Prenatal Nitrate Intake from Drinking Water and Selected Birth Defects in Offspring of Participants in the National Birth Defects Prevention Study

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Friday, June 14, 2013
Jean D. Brender
Peter J. Weyer
Paul A. Romitti
Binayak P. Mohanty
Mayura U. Shinde
Ann M. Vuong
Joseph R. Sharkey
Dipankar Dwivedi
Scott A. Horel
Jiji Kantamneni
John C. Huber Jr
Qi Zheng
Martha M. Werler
Katherine E. Kelley
John S. Griesenbeck
F. Benjamin Zhan
Peter H. Langlois
Lucina Suarez
Mark A. Canfield
the National Birth Defects Prevention Study
Journal Title: 
Environmental Health Perspectives

Previous studies of prenatal exposure to drinking-water nitrate and birth defects in offspring have not accounted for water consumption patterns or potential interaction with nitrosatable drugs.

We examined the relation between prenatal exposure to drinking-water nitrate and selected birth defects, accounting for maternal water consumption patterns and nitrosatable drug exposure.

With data from the National Birth Defects Prevention Study, we linked addresses of 3,300 case mothers and 1,121 control mothers from the Iowa and Texas sites to public water supplies and respective nitrate measurements. We assigned nitrate levels for bottled water from collection of representative samples and standard laboratory testing. Daily nitrate consumption was estimated from self-reported water consumption at home and work.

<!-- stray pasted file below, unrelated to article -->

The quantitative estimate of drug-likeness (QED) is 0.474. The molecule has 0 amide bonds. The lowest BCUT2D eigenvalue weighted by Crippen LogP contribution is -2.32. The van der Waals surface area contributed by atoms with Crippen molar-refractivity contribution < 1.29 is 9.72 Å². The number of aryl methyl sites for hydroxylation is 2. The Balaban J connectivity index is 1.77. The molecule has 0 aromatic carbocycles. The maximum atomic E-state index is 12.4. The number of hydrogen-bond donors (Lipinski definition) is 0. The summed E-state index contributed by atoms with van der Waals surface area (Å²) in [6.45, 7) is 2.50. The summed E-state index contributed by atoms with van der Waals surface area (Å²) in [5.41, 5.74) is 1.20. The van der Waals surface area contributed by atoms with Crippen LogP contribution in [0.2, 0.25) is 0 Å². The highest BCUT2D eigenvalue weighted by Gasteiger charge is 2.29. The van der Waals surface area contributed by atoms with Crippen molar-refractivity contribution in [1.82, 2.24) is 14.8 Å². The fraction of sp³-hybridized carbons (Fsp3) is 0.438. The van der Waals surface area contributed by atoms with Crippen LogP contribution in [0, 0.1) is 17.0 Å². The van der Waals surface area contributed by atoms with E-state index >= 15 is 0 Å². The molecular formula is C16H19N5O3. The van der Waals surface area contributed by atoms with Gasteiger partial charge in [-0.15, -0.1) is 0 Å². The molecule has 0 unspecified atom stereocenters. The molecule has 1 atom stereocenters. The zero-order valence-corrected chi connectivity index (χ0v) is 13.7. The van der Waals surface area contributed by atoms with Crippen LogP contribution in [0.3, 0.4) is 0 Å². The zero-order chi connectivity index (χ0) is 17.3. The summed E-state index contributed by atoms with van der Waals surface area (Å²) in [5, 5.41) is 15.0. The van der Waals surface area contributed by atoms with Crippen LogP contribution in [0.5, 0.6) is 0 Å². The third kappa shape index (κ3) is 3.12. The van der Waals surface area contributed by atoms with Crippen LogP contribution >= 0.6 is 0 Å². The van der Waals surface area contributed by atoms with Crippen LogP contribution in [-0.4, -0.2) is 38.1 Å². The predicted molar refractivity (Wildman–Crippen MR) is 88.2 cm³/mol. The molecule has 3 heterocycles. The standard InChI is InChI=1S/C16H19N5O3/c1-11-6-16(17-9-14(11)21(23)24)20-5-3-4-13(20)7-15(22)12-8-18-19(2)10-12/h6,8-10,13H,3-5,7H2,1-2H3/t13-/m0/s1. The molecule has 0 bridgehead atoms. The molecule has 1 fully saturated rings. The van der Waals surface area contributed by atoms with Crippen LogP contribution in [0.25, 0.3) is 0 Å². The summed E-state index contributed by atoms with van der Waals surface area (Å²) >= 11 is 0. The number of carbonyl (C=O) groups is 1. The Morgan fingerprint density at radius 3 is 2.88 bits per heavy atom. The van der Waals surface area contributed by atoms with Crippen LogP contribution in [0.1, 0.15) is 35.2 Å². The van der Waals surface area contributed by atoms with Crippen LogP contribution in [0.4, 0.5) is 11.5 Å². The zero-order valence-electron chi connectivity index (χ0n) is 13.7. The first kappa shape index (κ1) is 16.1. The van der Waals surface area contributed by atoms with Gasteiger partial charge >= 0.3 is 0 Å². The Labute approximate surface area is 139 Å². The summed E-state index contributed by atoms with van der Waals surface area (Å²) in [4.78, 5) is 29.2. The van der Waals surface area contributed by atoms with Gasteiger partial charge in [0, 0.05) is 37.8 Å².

With the lowest tertile of nitrate intake around conception as the referent group, mothers of babies with spina bifida were 2.0 times more likely (95% CI: 1.3, 3.2) to ingest ≥ 5 mg nitrate daily from drinking water (vs. < 0.91 mg) than control mothers. During 1 month preconception through the first trimester, mothers of limb deficiency, cleft palate, and cleft lip cases were, respectively, 1.8 (95% CI: 1.1, 3.1), 1.9 (95% CI: 1.2, 3.1), and 1.8 (95% CI: 1.1, 3.1) times more likely than control mothers to ingest ≥ 5.42 mg of nitrate daily (vs. < 1.0 mg). Higher water nitrate intake did not increase associations between prenatal nitrosatable drug use and birth defects.

Higher water nitrate intake was associated with several birth defects in offspring, but did not strengthen associations between nitrosatable drugs and birth defects.


Citation: Brender JD, Weyer PJ, Romitti PA, Mohanty BP, Shinde MU, Vuong AM, Sharkey JR, Dwivedi D, Horel SA, Kantamneni J, Huber JC Jr., Zheng Q, Werler MM, Kelley KE, Griesenbeck JS, Zhan FB, Langlois PH, Suarez L, Canfield MA, and the National Birth Defects Prevention Study. 2013. Prenatal nitrate intake from drinking water and selected birth defects in offspring of participants in the National Birth Defects Prevention Study. Environ Health Perspect 121:1083–1089; DOI: 10.1289/ehp.1206249.